This unsaturated ketone was then charged into a pressure vessel, together with a small portion of an active nickel catalyst suspended in a little methanol. Generally the catalyst is used in amount from to of the weight of the unsaturated ketone being hydrogenated. An excess of hydrogen at pressures ofup to 900 to 1,000 pounds gauge was forced into contact with the ketone in the pressure vessel while continuously agitating the mixture. liquid gradually rose to around'150" C. which was maintained until no more hydrogen was absorbed by the liquid. The latter was then allowed to cool, and the catalyst filtered therefrom.
This filtrate may contain varying proportions of a saturated ketone, 5-ethylnonanone-2, and of the secondary branched-chain undecyl alcohol,
5-ethylnonanol-2, depending upon the extent of the hydrogenation. The said ketone has a somewhat lower boiling point than the alcohol, and may readily beseparated therefrom by fractional distillation. V
The said saturated undecyl ketone has a boiling point at atmospheric pressure of 217 C., and
. under subatmospheric pressure.
at 9 mm. absolute pressure it has a boiling point of 93 C. Its specific gravity at /20 C. is .8362; and its refractive index no is 1.4350. It is a solvent for lacquer materials such as nitrocellulose.
The clear filtrate was fractionally distilled A small heads out was followed by a cut containing the undecyl alcohol, which alcohol may be purified by redistillation. The said alcohol boils at 105 C. at 8 mm. absolute pressure, and at 225 C. at atmospheric pressure. It has a specific gravity at 20 C, of 0.835; and its refractive index n/D/20' C.
Both the saturated undecyl ketone and the undecyl alcohol serve efiectively as lacquer solvents, readily dissolving the usual components of lacquers and being compatible with the usual lacquer solvents and diluents.
In practicing the next step of the process, the above-mentioned secondary undecyl alcohol was sulphated by dropping it slowly into a mixture of equimolar proportions of sulphuric acid and acetic anhydride, while maintaining the mixture of reactants at about 0 C. The resultant reaction product was then neutralized with caustic soda, yielding the sodium salt of the undecyl monosulphate. organic salts with methanol, and was dried over a water bath under subatmospheric pressure.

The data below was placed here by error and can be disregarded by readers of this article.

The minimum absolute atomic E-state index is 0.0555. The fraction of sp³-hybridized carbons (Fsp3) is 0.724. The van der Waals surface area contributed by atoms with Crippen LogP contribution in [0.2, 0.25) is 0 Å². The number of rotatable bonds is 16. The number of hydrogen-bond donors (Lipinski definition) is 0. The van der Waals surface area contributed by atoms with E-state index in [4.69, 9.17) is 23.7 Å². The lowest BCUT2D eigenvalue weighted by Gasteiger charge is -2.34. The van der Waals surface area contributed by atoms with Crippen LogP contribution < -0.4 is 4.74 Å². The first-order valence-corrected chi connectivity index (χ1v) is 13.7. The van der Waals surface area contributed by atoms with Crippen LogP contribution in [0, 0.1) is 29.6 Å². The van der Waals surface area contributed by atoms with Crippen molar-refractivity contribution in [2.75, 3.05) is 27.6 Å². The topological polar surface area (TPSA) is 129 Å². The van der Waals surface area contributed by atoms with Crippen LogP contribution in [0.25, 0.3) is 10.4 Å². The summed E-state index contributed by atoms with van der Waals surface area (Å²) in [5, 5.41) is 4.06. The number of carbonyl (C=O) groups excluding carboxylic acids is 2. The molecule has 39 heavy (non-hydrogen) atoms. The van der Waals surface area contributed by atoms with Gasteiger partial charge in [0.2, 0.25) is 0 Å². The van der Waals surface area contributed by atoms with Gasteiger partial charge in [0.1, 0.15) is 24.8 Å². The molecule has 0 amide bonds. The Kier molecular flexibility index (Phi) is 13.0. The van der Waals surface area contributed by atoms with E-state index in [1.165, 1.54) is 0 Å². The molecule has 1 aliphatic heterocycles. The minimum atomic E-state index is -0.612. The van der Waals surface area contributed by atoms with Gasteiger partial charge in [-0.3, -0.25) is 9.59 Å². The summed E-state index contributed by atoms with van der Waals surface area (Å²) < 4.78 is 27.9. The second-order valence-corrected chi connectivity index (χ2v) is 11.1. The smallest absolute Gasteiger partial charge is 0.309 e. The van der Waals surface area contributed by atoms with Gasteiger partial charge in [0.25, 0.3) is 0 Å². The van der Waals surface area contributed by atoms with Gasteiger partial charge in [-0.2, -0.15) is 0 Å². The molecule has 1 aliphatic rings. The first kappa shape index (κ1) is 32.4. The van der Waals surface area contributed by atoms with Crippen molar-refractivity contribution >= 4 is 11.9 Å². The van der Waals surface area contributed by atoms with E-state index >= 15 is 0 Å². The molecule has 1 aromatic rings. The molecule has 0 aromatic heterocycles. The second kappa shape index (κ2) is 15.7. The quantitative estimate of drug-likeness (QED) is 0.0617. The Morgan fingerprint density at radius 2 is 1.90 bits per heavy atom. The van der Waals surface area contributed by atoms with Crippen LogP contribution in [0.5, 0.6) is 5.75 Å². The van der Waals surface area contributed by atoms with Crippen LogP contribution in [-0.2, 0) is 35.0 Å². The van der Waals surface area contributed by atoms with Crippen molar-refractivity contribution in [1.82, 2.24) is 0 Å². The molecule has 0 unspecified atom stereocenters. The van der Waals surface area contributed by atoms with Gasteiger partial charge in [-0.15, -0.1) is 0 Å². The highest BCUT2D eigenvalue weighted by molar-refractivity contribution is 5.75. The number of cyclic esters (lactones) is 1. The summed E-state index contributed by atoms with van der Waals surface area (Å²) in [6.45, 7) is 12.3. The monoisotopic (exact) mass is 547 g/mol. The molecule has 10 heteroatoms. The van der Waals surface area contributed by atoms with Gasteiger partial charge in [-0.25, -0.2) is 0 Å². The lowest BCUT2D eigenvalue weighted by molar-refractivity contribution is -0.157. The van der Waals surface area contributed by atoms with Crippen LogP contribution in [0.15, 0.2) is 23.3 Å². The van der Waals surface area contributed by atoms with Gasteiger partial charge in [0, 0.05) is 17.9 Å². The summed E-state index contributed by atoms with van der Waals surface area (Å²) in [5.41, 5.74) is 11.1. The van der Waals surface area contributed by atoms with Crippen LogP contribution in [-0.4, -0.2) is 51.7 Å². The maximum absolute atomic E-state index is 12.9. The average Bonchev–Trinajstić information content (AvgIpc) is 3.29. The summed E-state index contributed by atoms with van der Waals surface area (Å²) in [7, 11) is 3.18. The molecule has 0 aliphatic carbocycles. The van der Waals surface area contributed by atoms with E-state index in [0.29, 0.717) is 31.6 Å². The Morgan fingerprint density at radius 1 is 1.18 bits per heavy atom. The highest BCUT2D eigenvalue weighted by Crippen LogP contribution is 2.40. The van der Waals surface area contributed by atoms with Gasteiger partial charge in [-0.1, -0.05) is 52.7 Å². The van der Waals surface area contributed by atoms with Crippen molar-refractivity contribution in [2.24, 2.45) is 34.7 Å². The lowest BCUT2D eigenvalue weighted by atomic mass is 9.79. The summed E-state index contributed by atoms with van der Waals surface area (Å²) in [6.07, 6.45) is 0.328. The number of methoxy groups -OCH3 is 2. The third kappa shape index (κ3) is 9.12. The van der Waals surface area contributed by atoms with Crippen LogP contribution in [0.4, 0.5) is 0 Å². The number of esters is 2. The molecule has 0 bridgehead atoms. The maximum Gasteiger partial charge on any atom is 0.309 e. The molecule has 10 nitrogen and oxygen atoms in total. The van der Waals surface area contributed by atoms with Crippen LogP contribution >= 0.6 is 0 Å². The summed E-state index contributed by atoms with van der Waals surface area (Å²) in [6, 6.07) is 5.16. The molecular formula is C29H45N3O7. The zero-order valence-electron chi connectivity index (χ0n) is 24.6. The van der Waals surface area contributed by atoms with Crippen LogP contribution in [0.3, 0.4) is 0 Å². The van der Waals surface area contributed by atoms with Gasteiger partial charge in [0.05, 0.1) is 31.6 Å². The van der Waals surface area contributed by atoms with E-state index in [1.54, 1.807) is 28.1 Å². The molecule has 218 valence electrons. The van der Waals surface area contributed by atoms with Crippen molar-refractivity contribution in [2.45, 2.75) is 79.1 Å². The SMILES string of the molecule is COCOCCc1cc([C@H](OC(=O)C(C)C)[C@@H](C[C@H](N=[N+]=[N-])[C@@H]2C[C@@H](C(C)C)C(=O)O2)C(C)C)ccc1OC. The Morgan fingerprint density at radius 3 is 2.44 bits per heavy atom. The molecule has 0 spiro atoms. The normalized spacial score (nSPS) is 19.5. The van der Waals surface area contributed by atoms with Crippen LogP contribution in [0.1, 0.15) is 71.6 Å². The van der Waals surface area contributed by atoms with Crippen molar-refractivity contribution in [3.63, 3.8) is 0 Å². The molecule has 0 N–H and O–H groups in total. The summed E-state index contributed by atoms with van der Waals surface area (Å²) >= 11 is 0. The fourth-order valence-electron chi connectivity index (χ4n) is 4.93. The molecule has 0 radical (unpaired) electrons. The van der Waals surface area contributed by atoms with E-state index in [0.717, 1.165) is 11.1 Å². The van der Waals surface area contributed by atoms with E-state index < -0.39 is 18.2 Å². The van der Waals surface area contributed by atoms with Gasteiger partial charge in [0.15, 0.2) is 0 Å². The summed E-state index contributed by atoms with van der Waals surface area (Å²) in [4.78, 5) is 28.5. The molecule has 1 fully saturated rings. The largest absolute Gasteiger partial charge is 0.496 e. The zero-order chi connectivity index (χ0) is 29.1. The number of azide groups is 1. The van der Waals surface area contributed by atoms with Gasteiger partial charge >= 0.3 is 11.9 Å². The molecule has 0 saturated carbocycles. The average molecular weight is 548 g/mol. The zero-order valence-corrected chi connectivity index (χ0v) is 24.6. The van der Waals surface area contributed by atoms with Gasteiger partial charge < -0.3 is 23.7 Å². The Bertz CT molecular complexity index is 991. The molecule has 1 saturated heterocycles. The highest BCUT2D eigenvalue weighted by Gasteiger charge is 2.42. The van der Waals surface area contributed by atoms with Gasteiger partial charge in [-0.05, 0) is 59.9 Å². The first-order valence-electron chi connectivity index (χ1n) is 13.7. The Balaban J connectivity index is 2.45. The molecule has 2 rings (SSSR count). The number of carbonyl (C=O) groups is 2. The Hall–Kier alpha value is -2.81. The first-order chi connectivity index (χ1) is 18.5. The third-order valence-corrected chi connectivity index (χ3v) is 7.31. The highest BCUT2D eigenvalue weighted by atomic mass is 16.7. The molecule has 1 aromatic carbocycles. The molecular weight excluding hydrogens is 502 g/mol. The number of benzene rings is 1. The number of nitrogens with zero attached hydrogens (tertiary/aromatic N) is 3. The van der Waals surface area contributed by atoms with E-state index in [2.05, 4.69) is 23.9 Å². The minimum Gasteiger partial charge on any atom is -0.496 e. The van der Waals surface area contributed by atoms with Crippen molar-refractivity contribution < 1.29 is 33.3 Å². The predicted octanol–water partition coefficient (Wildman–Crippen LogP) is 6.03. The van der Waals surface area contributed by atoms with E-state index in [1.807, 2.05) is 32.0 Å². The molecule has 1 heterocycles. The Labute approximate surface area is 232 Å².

The final product is a colorless solid of waxlike consistency, having strong wetting and foaming properties. A voluminous stable foam is produced when warm water containing a low concentration of this product is shaken. It lathers freely, and readily removes grease and oil from the hands and from fabrics. It is adapted to serve effectively as a textile lubricant, wetting agent, and frothing agent. It is very soluble in dynes per cm. at 80 F.
The temperature of the 4 The latter was extracted from the inwater, and in organic solvents such as alcohols, esters, ketones, and hydrocarbons, methanol, and its aqueous solution is unaffected by acids and alkalies.- A 25% water solution of sodium undecyl sulphate has a surface tension of 40.6
The calcium and magnesium salts present in hard waters are not precipitated by this compound, since its calcium and magnesium salts are almost as soluble as the sodium salt itself. Dilute aqueous solutions of an alkali metal undecyl sulphate when slightly acidified still retain a large proportion of their wetting and detergent properties. Such solutions evidently contain some undecyl hydrogen sulphate.
Other volatile diluents for the initial reactants and which do not take part in the reaction may be substituted for the methanol in the ketolforming reaction. Among these may be mentioned ethanol.
Other hydrogenating catalysts such as platinum, palladium, and cobalt may be substituted for the active nickel catalyst in the hydrogenation step, though the nickel is preferred.
The neutralization of the undecyl hydrogen sulphate may be accomplished, if desired, with various alkaline compounds of the alkali metals and alkaline earth metals, such as the hydroxides and/or carbonates thereof, or with other alkaline neutralizing agents such as ammonia, the ethanolamines, and the ethylene amines.
Although the specific description of the process refers to a condensation and to a hydrogenation respectively conducted in the liquid phase, it is within the scope of the invention to conduct either or both of these steps in the vapor phase by passing mixtures of the vapors of the reactants at suitable rates through externally heated reaction tubes or chambers containing a catalyst or other suitable body of contact material.
1. A chemical compound identical with that resulting from the partial hydrogenation of the unsaturated undecyl ketone formed by the condensation of a-ethylhexaldehyde with acetone, and acidification of the resultant reaction mixture, the same being a saturated undecyl ketone having a boiling point of 93 C. at 9 mm. pressure, and a speciflc'gravity at 20 C. of 0.836.
2. A chemical compound identical with that resulting from hydrogenation of the unsaturated undecyl ketone formed upon neutralization of the condensation product of u-ethylhexaldehyde with acetone, the same being a secondary undecyl aland having a specific gravit" at 20 C. of 0.835.